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Dr. Michaelle Amedee Gedeon died due to lack of emergency care in Haiti

Dr. Michaëlle Amédée Gédéon is dead

The former Minister of Public Health and Population between 1999-2001 and the former president of the Haitian Red Cross in Haiti, Dr. Michaëlle Amédée Gédéon died hours after a vehicle hit her car. She was returning from the Grand'Anse Department.

Dr. Michaëlle Amédée Gédéon was rushed to a hospital in Les Cayes, but she was not able to receive proper emergency care. She was then transported to Bernard Mevs Hospital where she actually passed away.

Isn't It Ironic to see that someone who has worked all her life protecting the life of others ended up dead due to a lack of care.

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Around-the-clock medical care now available in Haiti via webcam or Telemedicine

Telemedicine or medecine via web cam in Haiti

There is a chance that your doctor will not be in the same room with you soon. In addition, you might not be able to touch him/her either. This actually is taking place as we speak in Haiti.

Technology has reached Haiti n ways we could not even imagine few years ago. Thanks to the University of Miami Miller School of Medicine, Haitian currently living in Haiti now have access to some of the best doctors in the world via web cam.

UM internist, Dr. Antonia Eyssallenne, who flies to Port-au-Prince regularly, says doctors at Bervard Mevs can perform the stabilization procedures but ". . . there are cases that require more sophisticated and specialized attention to manage properly." The UM trauma specialists' job is to advise and support doctors they are performing the procedures correctly. The benefit of the telemedicine service is that doctors' comfort and confidence levels increase with a virtual trauma specialist at hand, monitoring the trauma treatment.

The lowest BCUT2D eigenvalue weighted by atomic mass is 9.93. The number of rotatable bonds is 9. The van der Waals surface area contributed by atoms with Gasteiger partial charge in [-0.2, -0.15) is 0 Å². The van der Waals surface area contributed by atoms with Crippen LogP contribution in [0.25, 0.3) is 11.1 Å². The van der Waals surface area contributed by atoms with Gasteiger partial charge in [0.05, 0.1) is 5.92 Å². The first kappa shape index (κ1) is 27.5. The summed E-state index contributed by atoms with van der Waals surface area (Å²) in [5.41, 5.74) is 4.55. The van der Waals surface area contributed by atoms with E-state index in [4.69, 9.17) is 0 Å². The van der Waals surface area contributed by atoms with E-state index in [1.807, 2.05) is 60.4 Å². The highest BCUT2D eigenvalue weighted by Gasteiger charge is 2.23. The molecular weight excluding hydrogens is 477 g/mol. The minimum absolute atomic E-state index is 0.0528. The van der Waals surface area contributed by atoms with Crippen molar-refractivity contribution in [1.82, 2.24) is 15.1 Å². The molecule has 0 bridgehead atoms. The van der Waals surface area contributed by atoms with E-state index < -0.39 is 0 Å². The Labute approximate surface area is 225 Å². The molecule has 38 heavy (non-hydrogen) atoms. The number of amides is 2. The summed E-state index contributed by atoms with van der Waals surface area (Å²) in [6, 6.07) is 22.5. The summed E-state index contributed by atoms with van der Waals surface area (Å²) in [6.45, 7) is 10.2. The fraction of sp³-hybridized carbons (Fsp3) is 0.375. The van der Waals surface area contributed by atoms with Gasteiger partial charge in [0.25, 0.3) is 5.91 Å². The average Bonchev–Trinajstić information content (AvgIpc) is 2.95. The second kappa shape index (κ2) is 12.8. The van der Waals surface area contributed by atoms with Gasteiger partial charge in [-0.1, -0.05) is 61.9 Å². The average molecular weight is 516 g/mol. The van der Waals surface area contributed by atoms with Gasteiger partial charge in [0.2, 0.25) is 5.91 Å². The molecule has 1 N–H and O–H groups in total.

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Tribute to Dr. Yvette Bonny, a Haitian legend of medicine

Haitian-Canadian Dr. Yvette Bonny

Haitian Consulate General in Montreal informed that an arrangement would be made to honor and to pay tribute to Dr. Yvette Bonny. The honor was bestowed upon her on Wednesday June 12, 2013 at the premises of Haitian Consulate at 5:00 PM for her outstanding achievements and distinguished works.

The Haitian Consulate in Montreal chose Dr. Yvette Bonny, the great Haitian intelligentsia figure, under the label named 'A Woman, A Work'. The idea was to salute her for her achievements and the outstanding services she rendered to the medical community as a whole and also for being the first doctor in Quebec achieving successful bone marrow transplant and many other similar achievements throughout Eastern Canada.

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Haitian physician Marie-Louise Jean-Baptiste received Harvard Medical School award

Dr. Marie-Louise Jean-Baptiste awarded by Harvard Medical School

Marie-Louise Jean-Baptiste, MD and Cambridge Health Alliance physician, was awarded with Charles McCabe Faculty Prize (2013) of Harvard Medical School. She received the award at Daniel D. Federman Teaching Awards Celebration that was held at Harvard Medical School's TMEC Walter Amphitheatre on Monday, 6th of May, 2013. The Charles McCabe Faculty Prize has been awarded to the most outstanding teachers of Harvard Medical School since 1982. The honor is given to a highly selected group of best medical educators of the school.